President Obama spoke eloquently in South Korea on Monday in an initial address to world leaders gathered for the Seoul Nuclear Summit, and earlier to students at Hankun University. Sixty leaders of 54 global nations, including Russia and China, are meeting to institute a plan for securing and accounting for the entirety of the world’s nuclear material by 2014.
In speaking, the President focused first on North Korea, a hostile adversary who is launching satellites and testing missiles in violation of a United Nations Security Council resolution, and ignoring a deal struck with the United States that it will not carry out nuclear or missile tests in return for food aid. Obama said, “The United States has no hostile intent toward your country and is committed to peace.” He continued, “There will be no more rewards for provocations. You can continue down the road you are on, but we know where that leads.” The president added, “It leads to more of the same — more broken dreams, more isolation, ever more distance between the people of North Korea and the dignity and opportunity they deserve.” Then Obama offered a prediction: “The Koreas, North and South, will someday be united and free.”
President Obama also mentioned Iran, “Iran must act with the seriousness and the sense of urgency that this moment demands. Iran must meet its obligations.” .
The president has long been committed to reduction of nuclear threat in the world. In Prague, in April of 2009, he presented his view that stockpiles of strategic nuclear weapons, as well as tactical weapons and warheads, need be reduced. On Monday, Obama declared, “The United States has a unique responsibility to act.” And later, “We have more nuclear weapons than we need.”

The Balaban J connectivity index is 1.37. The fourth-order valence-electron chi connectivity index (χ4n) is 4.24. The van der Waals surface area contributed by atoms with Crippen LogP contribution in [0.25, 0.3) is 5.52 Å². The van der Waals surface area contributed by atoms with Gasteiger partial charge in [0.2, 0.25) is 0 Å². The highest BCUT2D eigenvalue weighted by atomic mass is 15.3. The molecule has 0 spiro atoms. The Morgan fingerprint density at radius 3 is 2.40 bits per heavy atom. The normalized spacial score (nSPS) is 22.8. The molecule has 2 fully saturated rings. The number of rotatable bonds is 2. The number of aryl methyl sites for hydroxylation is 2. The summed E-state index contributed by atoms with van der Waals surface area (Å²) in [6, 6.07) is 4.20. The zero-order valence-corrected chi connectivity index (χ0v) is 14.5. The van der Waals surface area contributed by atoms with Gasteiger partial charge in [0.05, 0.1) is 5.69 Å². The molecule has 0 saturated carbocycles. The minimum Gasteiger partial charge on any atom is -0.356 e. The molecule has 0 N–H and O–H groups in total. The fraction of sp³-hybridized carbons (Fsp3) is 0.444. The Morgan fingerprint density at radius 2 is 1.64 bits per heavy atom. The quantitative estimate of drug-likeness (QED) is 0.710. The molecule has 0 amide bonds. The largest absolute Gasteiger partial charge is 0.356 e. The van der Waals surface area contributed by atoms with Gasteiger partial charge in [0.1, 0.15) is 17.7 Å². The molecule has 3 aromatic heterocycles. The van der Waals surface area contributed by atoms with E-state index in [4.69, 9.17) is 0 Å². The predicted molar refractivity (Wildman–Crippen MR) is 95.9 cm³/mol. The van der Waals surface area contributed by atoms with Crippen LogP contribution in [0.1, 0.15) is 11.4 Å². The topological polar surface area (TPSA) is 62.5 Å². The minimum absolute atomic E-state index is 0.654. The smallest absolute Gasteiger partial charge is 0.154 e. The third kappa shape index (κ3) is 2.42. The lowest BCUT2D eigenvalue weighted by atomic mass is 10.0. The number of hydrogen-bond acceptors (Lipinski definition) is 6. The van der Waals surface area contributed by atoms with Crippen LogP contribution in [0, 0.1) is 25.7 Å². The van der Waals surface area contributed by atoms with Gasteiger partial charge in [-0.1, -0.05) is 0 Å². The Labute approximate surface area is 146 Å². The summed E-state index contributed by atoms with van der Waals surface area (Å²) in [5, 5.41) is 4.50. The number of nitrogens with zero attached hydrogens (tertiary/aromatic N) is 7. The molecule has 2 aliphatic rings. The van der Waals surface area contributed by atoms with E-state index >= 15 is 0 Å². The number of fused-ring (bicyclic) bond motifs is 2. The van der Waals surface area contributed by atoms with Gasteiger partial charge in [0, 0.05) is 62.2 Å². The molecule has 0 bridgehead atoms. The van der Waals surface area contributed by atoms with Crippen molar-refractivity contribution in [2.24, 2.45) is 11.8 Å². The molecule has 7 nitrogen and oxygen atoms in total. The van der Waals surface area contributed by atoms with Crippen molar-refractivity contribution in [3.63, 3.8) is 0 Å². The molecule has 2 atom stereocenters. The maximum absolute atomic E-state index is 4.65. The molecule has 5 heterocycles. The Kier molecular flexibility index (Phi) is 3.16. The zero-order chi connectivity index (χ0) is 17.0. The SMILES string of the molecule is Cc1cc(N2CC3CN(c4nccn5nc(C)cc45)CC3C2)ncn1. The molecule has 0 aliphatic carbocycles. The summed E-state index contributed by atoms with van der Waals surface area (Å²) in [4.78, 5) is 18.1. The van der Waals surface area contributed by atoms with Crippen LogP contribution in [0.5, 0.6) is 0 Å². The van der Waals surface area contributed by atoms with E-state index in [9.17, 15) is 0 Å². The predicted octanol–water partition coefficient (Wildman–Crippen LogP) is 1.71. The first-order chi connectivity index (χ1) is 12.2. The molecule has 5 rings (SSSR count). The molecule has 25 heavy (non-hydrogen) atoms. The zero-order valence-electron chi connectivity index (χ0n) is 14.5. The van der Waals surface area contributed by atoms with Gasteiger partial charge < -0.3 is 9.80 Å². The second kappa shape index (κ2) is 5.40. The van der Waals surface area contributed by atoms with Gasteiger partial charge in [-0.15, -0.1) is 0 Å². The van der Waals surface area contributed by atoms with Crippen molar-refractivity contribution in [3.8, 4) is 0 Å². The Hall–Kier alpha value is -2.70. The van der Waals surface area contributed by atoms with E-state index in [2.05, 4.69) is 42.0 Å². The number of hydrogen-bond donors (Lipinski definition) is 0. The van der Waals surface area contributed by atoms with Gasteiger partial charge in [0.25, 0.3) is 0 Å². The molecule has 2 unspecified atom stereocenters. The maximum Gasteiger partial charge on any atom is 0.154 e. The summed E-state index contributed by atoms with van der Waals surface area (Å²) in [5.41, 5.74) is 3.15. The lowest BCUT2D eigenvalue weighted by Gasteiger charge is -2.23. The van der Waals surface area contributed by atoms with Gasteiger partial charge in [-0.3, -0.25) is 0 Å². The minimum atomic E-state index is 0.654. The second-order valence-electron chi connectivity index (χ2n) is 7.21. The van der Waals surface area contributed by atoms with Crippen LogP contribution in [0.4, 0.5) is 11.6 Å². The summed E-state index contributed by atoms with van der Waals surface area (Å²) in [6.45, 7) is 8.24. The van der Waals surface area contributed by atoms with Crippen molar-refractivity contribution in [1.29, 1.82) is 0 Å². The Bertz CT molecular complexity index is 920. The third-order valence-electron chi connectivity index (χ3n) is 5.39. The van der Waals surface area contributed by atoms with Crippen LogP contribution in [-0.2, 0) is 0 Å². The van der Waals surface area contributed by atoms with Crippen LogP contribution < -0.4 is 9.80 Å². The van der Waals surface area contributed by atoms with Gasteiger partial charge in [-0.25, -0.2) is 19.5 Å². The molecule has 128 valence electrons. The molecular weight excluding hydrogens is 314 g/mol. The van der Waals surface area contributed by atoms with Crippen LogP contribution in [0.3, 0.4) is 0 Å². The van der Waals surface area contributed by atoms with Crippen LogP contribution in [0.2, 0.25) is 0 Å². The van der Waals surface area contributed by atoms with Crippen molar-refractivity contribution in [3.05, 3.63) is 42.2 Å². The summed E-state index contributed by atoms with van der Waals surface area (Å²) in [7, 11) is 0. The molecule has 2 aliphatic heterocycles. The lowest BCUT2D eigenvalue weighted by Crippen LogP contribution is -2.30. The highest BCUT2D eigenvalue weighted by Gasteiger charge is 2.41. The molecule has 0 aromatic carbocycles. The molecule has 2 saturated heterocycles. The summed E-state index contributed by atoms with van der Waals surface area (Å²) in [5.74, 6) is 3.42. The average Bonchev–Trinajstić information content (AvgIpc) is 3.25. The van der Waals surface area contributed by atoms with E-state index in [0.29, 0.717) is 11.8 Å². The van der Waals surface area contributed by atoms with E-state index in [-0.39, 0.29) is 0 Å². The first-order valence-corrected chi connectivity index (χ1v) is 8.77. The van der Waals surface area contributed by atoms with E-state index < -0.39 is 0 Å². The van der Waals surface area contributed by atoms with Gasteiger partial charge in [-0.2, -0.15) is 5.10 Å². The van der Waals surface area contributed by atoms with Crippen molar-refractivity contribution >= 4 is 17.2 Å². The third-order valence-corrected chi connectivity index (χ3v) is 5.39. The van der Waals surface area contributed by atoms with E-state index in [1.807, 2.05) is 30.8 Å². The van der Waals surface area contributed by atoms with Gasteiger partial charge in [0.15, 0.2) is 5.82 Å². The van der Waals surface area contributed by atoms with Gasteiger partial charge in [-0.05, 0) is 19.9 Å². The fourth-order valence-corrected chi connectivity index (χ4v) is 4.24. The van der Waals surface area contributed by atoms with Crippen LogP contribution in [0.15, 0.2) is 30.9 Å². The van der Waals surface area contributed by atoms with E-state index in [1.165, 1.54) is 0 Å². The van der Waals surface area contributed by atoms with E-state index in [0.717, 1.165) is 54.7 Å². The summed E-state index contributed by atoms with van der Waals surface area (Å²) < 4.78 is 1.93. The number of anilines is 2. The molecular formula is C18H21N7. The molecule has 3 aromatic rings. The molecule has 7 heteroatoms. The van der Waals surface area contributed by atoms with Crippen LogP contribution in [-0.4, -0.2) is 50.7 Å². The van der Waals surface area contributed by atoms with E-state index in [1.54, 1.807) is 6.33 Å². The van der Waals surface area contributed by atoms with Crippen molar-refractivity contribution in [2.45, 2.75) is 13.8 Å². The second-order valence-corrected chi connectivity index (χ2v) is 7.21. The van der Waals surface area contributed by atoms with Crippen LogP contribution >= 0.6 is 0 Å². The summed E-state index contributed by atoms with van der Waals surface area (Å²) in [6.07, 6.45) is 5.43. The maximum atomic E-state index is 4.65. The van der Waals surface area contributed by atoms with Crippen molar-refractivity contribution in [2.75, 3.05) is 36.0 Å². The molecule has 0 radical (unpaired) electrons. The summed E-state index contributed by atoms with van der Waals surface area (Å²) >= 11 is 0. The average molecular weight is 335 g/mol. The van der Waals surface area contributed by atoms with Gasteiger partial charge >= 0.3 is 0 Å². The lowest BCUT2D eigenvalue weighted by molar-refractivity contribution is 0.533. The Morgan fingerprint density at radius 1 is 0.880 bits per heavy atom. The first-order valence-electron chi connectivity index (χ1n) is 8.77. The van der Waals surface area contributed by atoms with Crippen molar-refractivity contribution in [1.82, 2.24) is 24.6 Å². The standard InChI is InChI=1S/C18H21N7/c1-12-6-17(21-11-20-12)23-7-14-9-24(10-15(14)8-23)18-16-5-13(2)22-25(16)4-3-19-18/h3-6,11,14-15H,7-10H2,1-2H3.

The Nuclear Threat Initiative (NTI) is a Washington-based nonproliferation group that tracks the security of world nuclear stockpiles. The NTI reported in January that currently, 32 countries have weapons grade nuclear materials. Pakistan has small stockpiles of nuclear material. Islamic militants may have access to these stockpiles, the result of alleged corruption of some Pakistani officials. The NTI ranked India among the top five nuclear security risks.
Matthew Bunn, an associate professor at Harvard University’s John F. Kennedy School of Government, has played a major role in U.S. policies related to the control and disposition of weapons grade nuclear materials in the United States and the former Soviet Union. Bunn also directed a secret study for President Clinton on security for nuclear materials in Russia. He now says, “Russia has the world’s largest stockpiles, secured in the largest number of buildings and bunkers.” He mentions Russia’s corruption and weak security culture and regulations. Additionally, in Bunn’s view, “North Korea and Iran are viewed with worry because of fears that their governments could pass nuclear materials to terrorists, although neither is believed to have enough material yet to present a substantial threat of exports.”
Kenneth Luongo, co-chair of the Fissile Materials Working Group, a Washington-based coalition of nuclear security experts, surmises that at least four terror groups, including al-Qaeda and Japan’s Aum Shinrikyo doomsday cult, are working toward development of a nuclear weapon.
Owing to lack of global jurisdiction and military capacity, it is unlikely that the 2014 deadline to secure the world’s widespread nuclear material will be met. Included in the mission goal are completed weapons, bomb material, and the skills to build them.